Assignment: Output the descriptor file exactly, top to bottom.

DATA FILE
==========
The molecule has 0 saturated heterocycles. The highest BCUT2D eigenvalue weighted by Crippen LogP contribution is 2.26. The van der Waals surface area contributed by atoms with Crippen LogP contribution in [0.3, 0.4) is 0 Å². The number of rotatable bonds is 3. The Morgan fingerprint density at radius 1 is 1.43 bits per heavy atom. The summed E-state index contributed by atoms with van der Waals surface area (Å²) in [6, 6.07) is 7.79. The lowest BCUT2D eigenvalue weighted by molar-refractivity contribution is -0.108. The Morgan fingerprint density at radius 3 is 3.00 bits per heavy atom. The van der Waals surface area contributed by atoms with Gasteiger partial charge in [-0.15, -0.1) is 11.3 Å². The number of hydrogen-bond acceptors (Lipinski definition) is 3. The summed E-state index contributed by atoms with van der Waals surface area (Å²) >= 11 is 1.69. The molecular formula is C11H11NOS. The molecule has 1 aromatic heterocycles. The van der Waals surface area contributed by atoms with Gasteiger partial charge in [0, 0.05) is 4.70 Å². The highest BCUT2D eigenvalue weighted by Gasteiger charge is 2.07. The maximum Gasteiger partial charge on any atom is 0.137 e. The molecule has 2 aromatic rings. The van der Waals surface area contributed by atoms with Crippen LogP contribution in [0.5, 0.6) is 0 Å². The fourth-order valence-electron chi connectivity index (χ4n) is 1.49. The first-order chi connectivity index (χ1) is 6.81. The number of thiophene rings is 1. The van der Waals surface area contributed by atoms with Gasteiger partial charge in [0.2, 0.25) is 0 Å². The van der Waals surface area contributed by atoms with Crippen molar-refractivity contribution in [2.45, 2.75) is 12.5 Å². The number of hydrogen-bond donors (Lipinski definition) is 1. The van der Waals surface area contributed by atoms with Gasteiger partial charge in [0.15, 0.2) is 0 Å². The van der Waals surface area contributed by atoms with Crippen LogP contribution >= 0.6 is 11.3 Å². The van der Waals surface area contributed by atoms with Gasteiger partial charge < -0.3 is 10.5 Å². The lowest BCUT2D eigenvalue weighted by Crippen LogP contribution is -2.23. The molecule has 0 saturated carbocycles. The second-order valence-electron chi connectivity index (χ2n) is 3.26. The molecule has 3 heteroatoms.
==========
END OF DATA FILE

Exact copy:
The molecule has 0 saturated heterocycles. The highest BCUT2D eigenvalue weighted by Crippen LogP contribution is 2.26. The van der Waals surface area contributed by atoms with Crippen LogP contribution in [0.3, 0.4) is 0 Å². The number of rotatable bonds is 3. The Morgan fingerprint density at radius 1 is 1.43 bits per heavy atom. The summed E-state index contributed by atoms with van der Waals surface area (Å²) in [6, 6.07) is 7.79. The lowest BCUT2D eigenvalue weighted by molar-refractivity contribution is -0.108. The Morgan fingerprint density at radius 3 is 3.00 bits per heavy atom. The van der Waals surface area contributed by atoms with Gasteiger partial charge in [-0.15, -0.1) is 11.3 Å². The number of hydrogen-bond acceptors (Lipinski definition) is 3. The summed E-state index contributed by atoms with van der Waals surface area (Å²) >= 11 is 1.69. The molecular formula is C11H11NOS. The molecule has 1 aromatic heterocycles. The van der Waals surface area contributed by atoms with Gasteiger partial charge in [0, 0.05) is 4.70 Å². The highest BCUT2D eigenvalue weighted by Gasteiger charge is 2.07. The maximum Gasteiger partial charge on any atom is 0.137 e. The molecule has 2 aromatic rings. The van der Waals surface area contributed by atoms with Crippen LogP contribution in [0.5, 0.6) is 0 Å². The fourth-order valence-electron chi connectivity index (χ4n) is 1.49. The first-order chi connectivity index (χ1) is 6.81. The number of thiophene rings is 1. The van der Waals surface area contributed by atoms with Gasteiger partial charge in [0.2, 0.25) is 0 Å². The van der Waals surface area contributed by atoms with Crippen molar-refractivity contribution in [2.45, 2.75) is 12.5 Å². The number of hydrogen-bond donors (Lipinski definition) is 1. The van der Waals surface area contributed by atoms with Gasteiger partial charge in [0.15, 0.2) is 0 Å². The van der Waals surface area contributed by atoms with Crippen LogP contribution >= 0.6 is 11.3 Å². The van der Waals surface area contributed by atoms with Gasteiger partial charge < -0.3 is 10.5 Å². The lowest BCUT2D eigenvalue weighted by Crippen LogP contribution is -2.23. The molecule has 0 saturated carbocycles. The second-order valence-electron chi connectivity index (χ2n) is 3.26. The molecule has 3 heteroatoms.